LIKE Johnny Cash, most of us have a thing about trains. We like to travel in them, nod off at the clackety-clack, and retain childhood memories of trips to the seaside. The railway is also part of child literature, from The Railway Children to Thomas The Tank Engine.
Our fondness for the railway is being tested by Iarnród Éireann, which has warned it will be forced to shut lines unless an additional €128m a year is provided until 2021.
That is a lot of money and the question has to be asked: Is it worth it? The accountant within us will say ‘No’, but, thankfully, we are not a nation of accountants.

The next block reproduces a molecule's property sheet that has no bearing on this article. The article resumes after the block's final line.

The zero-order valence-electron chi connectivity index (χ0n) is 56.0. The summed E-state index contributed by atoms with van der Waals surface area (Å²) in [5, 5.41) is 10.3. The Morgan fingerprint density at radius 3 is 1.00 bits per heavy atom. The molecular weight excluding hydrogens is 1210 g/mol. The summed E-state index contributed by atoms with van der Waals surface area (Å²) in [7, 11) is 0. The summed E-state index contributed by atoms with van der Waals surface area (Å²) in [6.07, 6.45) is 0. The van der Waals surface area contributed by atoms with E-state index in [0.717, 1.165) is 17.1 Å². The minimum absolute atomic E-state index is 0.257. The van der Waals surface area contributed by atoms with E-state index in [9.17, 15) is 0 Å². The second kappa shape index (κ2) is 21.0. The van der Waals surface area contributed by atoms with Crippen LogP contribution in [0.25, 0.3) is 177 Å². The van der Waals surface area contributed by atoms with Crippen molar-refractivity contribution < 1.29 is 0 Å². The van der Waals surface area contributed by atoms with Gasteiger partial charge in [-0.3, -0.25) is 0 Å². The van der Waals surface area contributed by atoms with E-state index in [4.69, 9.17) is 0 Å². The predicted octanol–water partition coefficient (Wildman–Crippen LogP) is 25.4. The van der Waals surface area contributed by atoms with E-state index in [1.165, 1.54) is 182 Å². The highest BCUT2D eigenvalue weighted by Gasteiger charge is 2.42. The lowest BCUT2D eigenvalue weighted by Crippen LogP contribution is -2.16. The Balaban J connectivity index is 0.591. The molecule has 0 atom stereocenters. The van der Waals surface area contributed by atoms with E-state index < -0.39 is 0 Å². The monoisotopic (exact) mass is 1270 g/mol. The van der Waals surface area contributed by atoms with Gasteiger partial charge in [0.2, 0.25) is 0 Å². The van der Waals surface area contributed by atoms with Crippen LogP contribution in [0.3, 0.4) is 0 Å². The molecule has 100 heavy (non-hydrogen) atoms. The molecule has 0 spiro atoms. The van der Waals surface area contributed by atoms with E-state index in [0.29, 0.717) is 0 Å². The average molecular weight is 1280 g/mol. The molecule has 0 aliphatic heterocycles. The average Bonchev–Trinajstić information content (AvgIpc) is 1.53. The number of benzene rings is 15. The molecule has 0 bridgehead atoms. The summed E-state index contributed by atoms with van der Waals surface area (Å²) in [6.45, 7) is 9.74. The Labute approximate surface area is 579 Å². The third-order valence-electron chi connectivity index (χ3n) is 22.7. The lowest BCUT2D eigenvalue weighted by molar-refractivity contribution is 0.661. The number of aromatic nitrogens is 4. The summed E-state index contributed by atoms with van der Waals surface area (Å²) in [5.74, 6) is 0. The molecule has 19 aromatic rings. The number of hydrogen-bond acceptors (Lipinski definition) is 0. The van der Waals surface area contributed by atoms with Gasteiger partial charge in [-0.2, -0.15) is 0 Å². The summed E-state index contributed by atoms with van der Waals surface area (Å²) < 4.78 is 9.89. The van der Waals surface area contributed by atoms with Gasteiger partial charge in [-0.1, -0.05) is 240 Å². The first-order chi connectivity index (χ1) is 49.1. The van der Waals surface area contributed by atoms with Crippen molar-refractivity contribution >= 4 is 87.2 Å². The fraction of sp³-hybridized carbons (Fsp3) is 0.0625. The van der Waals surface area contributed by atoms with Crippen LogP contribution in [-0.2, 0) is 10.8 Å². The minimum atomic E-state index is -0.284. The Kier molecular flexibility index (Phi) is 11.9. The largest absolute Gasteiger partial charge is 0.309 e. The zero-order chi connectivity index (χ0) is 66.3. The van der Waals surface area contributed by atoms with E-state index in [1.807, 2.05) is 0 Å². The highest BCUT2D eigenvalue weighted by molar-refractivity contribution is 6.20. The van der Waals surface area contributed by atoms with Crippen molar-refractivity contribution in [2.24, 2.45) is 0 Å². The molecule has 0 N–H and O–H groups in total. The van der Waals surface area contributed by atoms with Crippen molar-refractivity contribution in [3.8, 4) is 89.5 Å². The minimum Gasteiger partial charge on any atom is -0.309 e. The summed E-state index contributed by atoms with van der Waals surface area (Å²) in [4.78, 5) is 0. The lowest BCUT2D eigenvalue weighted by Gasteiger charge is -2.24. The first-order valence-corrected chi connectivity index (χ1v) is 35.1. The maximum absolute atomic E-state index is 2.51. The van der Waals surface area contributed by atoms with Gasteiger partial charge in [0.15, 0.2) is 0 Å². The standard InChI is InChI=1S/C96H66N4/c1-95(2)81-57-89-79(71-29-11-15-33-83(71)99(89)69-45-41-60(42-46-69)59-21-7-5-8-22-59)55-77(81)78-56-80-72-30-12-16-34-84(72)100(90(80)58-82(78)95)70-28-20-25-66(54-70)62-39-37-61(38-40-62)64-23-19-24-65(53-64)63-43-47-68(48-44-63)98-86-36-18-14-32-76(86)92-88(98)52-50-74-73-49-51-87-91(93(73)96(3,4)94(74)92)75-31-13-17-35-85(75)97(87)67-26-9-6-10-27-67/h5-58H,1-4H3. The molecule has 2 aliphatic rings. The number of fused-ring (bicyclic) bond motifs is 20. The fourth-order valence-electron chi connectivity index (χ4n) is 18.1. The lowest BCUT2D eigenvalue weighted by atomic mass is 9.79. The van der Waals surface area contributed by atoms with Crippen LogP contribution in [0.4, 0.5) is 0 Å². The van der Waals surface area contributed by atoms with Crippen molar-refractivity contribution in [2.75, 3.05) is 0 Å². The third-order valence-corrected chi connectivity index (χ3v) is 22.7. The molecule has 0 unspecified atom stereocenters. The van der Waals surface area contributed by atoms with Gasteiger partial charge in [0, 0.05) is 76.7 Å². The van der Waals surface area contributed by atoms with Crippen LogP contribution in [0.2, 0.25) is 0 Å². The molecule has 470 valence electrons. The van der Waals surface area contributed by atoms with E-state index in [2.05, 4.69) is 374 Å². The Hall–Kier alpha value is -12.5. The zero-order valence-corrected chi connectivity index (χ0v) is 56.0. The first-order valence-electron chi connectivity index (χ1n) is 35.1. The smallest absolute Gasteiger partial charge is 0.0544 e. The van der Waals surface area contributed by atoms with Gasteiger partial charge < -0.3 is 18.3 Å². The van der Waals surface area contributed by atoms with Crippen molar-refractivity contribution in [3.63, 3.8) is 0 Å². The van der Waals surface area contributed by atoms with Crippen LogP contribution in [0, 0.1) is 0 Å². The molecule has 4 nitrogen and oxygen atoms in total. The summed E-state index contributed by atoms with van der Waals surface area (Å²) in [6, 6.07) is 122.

It is hard to combat the argument that it makes no financial sense for the State to continue subsidising each journey on Limerick to Ballybrophy at a cost of €552.
But there are social and environmental reasons to retain those rail lines. Putting money into a modern railway is an investment in the future and not just a nod to nostalgia.
It may also make economic sense as rural Ireland could become an economically powerful region in its own right, according to David Minton, director of Northern & Western Regional Assembly. He sees its huge untapped potential.
Retaining a rail service is more likely to make that happen.
Saving €128m now could prove very shortsighted because the problem with closing a railway line is that, like an item in a department store sale, once it’s gone, it’s gone.
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